A number of people who stop by my blog, comment on a post from last December, see here. That post has confirmed, again, that some of the most hurting people in the world are parents of rebellious children.
Below is the seemingly inexplicable story of a pastor and his wife who recently embraced on a railroad track and ended it all. No one knows for sure why the Johnson’s took their lives. The only known struggle is their strained relationship with a son.
HENRIETTA, Texas – The train whistle blows several times a day in this North Texas community, the familiar soundtrack of life in small towns located along railroad lines.
But since late last month, the sound has become a haunting reminder of the evening when a beloved couple stepped onto the tracks and stood in embrace until a train ran them down.
The double suicide of the Rev. Eldon Earl Johnson, 69, and his wife, Linda Kay, 61, was particularly shocking because of the key role the Johnsons played in helping nearby Ringgold rise from the ashes after nearly being destroyed by wildfires three years ago.
On June 30, the Rev. Eldon Earl Johnson and his wife, Linda, took the last steps of their lives on the railroad tracks in Henrietta, Texas. They embraced and then turned their heads right before they allowed a train to hit them. They left no note.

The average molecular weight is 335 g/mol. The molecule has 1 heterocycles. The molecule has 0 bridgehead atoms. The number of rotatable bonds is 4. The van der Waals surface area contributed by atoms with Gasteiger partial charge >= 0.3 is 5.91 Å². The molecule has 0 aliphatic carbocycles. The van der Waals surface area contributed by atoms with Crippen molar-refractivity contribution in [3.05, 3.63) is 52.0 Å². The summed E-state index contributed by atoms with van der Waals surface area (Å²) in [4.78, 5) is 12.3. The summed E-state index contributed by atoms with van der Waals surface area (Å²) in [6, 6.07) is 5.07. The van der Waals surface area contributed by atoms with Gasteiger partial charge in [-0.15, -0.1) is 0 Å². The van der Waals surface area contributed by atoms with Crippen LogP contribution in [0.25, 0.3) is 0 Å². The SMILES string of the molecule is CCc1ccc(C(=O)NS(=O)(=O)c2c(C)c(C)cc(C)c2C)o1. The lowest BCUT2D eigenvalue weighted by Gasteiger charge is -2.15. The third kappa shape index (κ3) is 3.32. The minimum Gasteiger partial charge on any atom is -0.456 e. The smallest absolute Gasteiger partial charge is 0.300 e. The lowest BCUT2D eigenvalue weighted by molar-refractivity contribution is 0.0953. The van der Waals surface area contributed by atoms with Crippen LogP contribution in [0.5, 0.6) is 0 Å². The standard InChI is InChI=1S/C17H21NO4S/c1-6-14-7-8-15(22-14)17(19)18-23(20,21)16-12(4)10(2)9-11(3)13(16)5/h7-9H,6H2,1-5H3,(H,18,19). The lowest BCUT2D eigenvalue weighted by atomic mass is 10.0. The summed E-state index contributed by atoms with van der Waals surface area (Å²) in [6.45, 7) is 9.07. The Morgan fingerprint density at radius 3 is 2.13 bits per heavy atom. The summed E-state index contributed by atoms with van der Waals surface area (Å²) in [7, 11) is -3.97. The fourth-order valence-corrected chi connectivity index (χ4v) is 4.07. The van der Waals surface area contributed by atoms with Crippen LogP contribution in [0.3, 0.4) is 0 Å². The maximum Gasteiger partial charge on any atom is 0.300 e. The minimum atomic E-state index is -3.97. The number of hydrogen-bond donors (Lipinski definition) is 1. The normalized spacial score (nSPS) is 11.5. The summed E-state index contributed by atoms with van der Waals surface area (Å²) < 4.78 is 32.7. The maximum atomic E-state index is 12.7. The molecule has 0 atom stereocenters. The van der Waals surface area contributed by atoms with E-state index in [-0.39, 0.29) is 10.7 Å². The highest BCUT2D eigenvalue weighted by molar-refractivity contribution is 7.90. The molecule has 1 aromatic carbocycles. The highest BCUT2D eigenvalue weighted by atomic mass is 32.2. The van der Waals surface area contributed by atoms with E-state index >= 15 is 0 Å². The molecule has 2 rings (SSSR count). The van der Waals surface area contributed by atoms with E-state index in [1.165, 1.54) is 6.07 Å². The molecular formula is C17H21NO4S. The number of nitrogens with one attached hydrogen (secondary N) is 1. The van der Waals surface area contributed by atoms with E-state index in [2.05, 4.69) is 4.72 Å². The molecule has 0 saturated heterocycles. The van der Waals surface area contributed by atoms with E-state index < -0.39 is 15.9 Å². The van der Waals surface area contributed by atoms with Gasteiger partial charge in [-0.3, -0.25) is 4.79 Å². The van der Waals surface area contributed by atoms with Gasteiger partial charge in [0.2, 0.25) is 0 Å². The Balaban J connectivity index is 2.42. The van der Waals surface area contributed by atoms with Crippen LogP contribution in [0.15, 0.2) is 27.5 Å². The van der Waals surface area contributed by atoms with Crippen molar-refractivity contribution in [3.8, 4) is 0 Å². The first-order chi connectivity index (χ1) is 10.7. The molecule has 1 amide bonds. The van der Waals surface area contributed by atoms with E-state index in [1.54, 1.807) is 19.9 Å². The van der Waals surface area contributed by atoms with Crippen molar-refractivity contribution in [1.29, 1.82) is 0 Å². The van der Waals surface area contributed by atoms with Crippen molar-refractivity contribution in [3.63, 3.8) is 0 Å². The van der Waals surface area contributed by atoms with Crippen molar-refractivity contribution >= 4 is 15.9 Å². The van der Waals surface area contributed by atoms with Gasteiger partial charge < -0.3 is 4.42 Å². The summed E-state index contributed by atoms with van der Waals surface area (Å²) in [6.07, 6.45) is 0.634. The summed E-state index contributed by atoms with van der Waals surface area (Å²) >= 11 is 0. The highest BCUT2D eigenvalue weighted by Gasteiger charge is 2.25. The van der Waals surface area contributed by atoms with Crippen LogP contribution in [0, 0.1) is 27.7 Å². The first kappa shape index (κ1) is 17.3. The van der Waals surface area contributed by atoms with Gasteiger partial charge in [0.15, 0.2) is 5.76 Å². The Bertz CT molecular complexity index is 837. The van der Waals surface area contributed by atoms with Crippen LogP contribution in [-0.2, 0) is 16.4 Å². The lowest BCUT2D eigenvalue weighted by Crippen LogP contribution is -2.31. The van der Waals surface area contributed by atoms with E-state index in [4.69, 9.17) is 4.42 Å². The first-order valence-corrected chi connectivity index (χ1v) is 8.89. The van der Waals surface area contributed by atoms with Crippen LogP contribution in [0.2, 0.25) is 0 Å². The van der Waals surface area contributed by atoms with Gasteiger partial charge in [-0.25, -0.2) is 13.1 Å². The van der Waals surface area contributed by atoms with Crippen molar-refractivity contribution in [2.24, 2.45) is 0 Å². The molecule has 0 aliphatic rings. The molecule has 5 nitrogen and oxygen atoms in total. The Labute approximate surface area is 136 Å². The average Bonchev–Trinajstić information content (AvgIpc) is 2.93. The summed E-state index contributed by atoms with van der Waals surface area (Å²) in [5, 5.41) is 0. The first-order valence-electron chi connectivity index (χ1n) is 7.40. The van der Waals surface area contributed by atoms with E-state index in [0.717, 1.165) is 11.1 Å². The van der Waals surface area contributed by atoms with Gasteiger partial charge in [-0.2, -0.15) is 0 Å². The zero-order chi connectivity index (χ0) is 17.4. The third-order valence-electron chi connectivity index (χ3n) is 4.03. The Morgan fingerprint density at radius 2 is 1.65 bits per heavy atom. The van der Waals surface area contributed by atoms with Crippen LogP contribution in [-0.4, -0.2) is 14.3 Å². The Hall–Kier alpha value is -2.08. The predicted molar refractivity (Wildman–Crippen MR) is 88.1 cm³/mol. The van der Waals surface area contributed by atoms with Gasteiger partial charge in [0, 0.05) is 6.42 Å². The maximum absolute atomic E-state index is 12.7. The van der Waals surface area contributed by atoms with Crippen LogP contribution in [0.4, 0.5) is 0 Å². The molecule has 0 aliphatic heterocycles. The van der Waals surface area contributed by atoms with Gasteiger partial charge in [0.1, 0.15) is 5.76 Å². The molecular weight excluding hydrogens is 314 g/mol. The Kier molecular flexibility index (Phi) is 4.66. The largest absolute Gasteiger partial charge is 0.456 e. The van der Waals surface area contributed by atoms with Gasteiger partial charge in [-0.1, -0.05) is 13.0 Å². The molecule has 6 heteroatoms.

Why the popular minister and his wife took their lives is a secret that they carried to their graves. But their deaths have left a community struggling to plumb the mysteries of the human heart.
During a memorial service last week, the couple’s three grown children, adopted son and daughter, 10 grandchildren and hundreds of friends and neighbors gathered to pay tribute to the Johnsons.
A minister asked anyone who had been helped or encouraged by the couple to stand up. Everybody stood.
"After those fires three years ago, he and his wife helped to distribute food and clothing to people who lost their homes, who had nothing left," said Randy McCormack, 71, one of three pastors who officiated at the service.
By all accounts, the Johnsons, married for 43 years, were a happy couple who liked to hold hands and who were well-known and liked in Henrietta, 18 miles east of Wichita Falls. Their lives revolved around the daily visits to the Dairy Queen, where Linda worked as a cook. They ministered to the needs of their small church congregation in Ringgold and attended just about every sporting event involving their children and grandchildren.
No one knows for sure what was going on in the Johnson’s lives and minds. But, if we accept for a moment that their strained relationship with their children was part of the problem, it is appropriate to again remind people whose children are causing them pain – – Don’t go through it alone. Share your heart and prayer requests with one another preferably in the context of a local church. Or, if nothing else, through the Internet.
For all parents, don’t make your children an idol. Parents who make their children the center of their identity – – who worship their children – – will be devastated when they find out that those who might make wonderful children make very poor gods.